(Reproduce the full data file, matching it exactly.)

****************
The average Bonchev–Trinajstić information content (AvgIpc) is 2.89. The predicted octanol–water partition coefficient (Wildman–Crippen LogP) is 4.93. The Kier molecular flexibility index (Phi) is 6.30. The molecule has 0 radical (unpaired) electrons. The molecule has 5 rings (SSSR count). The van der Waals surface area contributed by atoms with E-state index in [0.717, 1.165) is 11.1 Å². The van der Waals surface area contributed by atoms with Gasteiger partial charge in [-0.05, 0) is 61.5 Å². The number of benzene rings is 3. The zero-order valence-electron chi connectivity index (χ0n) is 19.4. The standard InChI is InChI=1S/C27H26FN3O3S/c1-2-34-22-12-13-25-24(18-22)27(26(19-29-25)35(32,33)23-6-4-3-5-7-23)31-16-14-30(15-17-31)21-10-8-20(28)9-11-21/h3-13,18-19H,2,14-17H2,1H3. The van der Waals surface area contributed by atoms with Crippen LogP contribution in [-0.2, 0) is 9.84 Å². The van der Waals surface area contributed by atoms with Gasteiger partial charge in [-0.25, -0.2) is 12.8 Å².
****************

The average Bonchev–Trinajstić information content (AvgIpc) is 2.89. The predicted octanol–water partition coefficient (Wildman–Crippen LogP) is 4.93. The Kier molecular flexibility index (Phi) is 6.30. The molecule has 0 radical (unpaired) electrons. The molecule has 5 rings (SSSR count). The van der Waals surface area contributed by atoms with E-state index in [0.717, 1.165) is 11.1 Å². The van der Waals surface area contributed by atoms with Gasteiger partial charge in [-0.05, 0) is 61.5 Å². The number of benzene rings is 3. The zero-order valence-electron chi connectivity index (χ0n) is 19.4. The standard InChI is InChI=1S/C27H26FN3O3S/c1-2-34-22-12-13-25-24(18-22)27(26(19-29-25)35(32,33)23-6-4-3-5-7-23)31-16-14-30(15-17-31)21-10-8-20(28)9-11-21/h3-13,18-19H,2,14-17H2,1H3. The van der Waals surface area contributed by atoms with Crippen LogP contribution in [-0.2, 0) is 9.84 Å². The van der Waals surface area contributed by atoms with Gasteiger partial charge in [-0.25, -0.2) is 12.8 Å².